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BOC History: Lord Stanley's Cup

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There are only a few days left before the most wonderful time of the year - the Stanley Cup Playoffs! Some of our dear readers may be unfamiliar with the history behind the grueling struggle for sports' greatest trophy. As a public service, we here at Battle of California have scoured the most authoritative sources we could find to bring you a brief history of the Stanley Cup. Please enjoy, and make sure to take notes.

Lord Stanley of Preston is a mysterious and controversial figure in Canadian history. As the sixth general governor of the British province then known as "New Lumberton," Stanley’s first official act was the forced relocation of all convicted and suspected criminals, vagabonds, and pederasts in the nation to a centralized "prison-city." Today this fearsome locale goes by the name "Winnipeg," and is best avoided by all but the bravest of men.

Stanley’s tough-on-crime stance made him wildly popular among the non-criminal/vagabond/pederast population of Canada, and the grateful citizens began to put on violent displays in his honor. These bloody gladiatorial contests were the precursor to the game we today know as "hockey." Originally, drunken men from each province would converge on a frozen pond to battle one another with sharpened sticks and boots with knives strapped to them. Today the sport is mostly unchanged, though modern sticks are rarely made of wood.


Lord Stanley reveled in the bloodshed, and quickly moved to enshrine these contests as an annual tradition. Seeking guidance, Stanley Lordstanley_medium went deep into the northern wilderness and meditated for seven days. When he emerged he proclaimed that he had been visited by a spirit which had granted him the official rules of hockey. He engraved these rules on two great stone tablets, each precisely 3.7 meters high, and left them in the city square of Moosejaw (the nation’s capital at the time). Each year the major cities around Canada were ordered to send their strongest young men to battle one another for Stanley’s amusement.

The Stanley Cup was designed by the general governor himself. He ordered seven of the nation’s finest silversmiths to each produce a Grail based on his exact specifications. He found flaws with six of these faux-Cups, and each was cast into Canada’s largest volcano (along with the silversmiths). The seventh Cup was perfect, and in gratitude Lord Stanley granted the final silversmith dominion over the province of Quebec (the man politely declined).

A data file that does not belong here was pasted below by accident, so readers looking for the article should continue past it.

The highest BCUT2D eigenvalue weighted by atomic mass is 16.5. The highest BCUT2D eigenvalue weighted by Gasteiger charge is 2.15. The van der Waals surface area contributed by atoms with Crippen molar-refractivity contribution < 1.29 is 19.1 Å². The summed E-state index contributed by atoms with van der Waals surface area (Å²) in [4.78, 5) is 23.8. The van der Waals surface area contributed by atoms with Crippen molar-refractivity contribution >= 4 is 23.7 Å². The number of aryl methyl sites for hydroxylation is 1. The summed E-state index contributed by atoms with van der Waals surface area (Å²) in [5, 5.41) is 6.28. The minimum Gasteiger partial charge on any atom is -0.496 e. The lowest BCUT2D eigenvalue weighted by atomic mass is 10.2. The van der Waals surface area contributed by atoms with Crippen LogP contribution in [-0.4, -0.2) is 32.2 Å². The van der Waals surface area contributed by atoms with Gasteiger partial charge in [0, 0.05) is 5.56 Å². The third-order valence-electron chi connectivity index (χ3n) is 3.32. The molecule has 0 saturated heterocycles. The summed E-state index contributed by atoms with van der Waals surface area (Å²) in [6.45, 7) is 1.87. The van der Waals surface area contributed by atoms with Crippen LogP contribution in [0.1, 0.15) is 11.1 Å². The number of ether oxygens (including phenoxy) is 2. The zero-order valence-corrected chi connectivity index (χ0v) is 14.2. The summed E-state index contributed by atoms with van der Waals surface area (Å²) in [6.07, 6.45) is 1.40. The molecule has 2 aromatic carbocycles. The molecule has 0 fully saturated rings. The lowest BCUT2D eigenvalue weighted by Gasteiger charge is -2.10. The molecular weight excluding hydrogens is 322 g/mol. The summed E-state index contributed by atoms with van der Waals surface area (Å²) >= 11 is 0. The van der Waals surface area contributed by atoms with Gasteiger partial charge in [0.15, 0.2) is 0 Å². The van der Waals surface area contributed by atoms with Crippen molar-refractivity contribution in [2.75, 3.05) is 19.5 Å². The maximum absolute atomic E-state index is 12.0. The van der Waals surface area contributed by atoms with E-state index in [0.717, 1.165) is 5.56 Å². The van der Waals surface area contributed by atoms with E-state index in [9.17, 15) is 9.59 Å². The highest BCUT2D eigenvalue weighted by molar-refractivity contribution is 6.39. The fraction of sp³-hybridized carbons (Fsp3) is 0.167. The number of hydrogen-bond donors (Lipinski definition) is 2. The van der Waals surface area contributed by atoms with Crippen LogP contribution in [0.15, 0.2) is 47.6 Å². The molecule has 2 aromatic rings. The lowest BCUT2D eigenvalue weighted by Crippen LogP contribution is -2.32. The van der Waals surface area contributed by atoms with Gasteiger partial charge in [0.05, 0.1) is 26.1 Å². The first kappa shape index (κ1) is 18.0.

The size of the cup is a story unto itself. It is a mostly-forgotten fact that Stanley’s mother was a North American Sasquatch, standing twelve feet tall and weighing over a ton. Lord Stanley himself inherited her size and taste for raw meat, though he was slightly less hairy. The Cup was crafted to fit his gargantuan hands, and it served as his standard drinking-vessel until he vanished in 1914.


In his personal life Stanley was a dedicated Freemason, and he included much of that organization’s symbolism in the crafting of his Holy Grail. The crown engraved on the cup itself is, of course, a reference to the secret Masonic Monarchy that governs world affairs. The thirty-three ridges near the crest symbolize the thirty-three stated "Goals of the Masons" (hence the tendency to refer to Masons as "Tenders of the Goals"). According to prophecy, the names engraved on the Cup’s lower rings form a complex code that, if deciphered, will reveal the winner of Big Brother 15.

Ironically, the original role of the Cup was for it to be presented to the LOSING team. These men would be required to commit ritual seppuku as a penance for dishonoring their province, and their failure-tainted blood would be collected in the cup and boiled. Obviously this practice would be frowned-upon today, which is why it was discontinued in 1982; since then the Cup has served as more of a traditional trophy.

So now you know the true story of Lord Stanley’s Cup. Enjoy the playoffs and stay tuned to Battle of California for more exciting and informative hockey coverage!